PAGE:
To each their own but the battery is around $70 and since you already bought it the clock has started on the free replacement warranty period. Once the free replacement period ends you are on a $1.00 per month prorate. Not worth taking the chance and going through the inconvenience of the original one failing if you ask me. I'd rather drop in the new one and know I'm good moving forward. Plus you get your core refund back (if this applies to you)
 

·
Registered
Joined
·
798 Posts
To each their own but the battery is around $70 and since you already bought it the clock has started on the free replacement warranty period. Once the free replacement period ends you are on a $1.00 per month prorate. Not worth taking the chance and going through the inconvenience of the original one failing if you ask me. I'd rather drop in the new one and know I'm good moving forward. Plus you get your core refund back (if this applies to you)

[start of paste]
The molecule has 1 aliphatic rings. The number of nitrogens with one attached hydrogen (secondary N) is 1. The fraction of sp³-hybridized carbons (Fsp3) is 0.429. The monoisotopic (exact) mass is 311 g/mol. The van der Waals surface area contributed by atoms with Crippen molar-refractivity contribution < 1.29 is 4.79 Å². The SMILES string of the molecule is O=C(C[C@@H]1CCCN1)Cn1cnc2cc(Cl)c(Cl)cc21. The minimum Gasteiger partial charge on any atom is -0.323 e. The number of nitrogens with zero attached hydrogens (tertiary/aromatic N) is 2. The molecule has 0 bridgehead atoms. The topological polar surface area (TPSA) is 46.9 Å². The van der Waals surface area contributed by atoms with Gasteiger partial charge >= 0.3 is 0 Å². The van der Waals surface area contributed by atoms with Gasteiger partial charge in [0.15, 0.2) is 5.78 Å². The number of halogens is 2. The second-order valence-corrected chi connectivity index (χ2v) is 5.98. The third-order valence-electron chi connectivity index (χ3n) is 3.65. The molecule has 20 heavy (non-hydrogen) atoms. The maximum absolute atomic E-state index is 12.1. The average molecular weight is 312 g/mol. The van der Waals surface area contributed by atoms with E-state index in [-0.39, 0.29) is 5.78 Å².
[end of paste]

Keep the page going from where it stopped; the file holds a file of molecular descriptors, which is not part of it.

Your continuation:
x2. You don't want to take a chance dying on the road which can cost you either a tow or at the very least a lot of time being stranded and waiting.

Are you the type that also cut's open the toothpaste to get every last ounce by chance? ;)
 

·
Registered
Joined
·
353 Posts
Seriously - I thought I was cheap :) (Which I proudly am but within reason).

My battery failed on a rare 95 degree day. Luckily I was at Costco when it failed so I could grab the new battery. What sucked was I didn't have tools to install it... I was able to jump the car off the new battery and drive home and immediately install it.

I also doubt any magic tricks exist to boost extrodes. If something so inexpensive helps wouldn't Interstate do this for us?
 

·
Registered
Joined
·
132 Posts
ahahahaa, Alpine you crack me up :p no I am not that type but it got me thinking, hm...
Indeed, MDXpression and Alpine you got my eyes opened I am gonna drop the new battery in, get core refund and be at peace of mind.
True, life is full of surprise. A little risk is still too much to take.
Great advise :29:
 
1 - 17 of 17 Posts
Top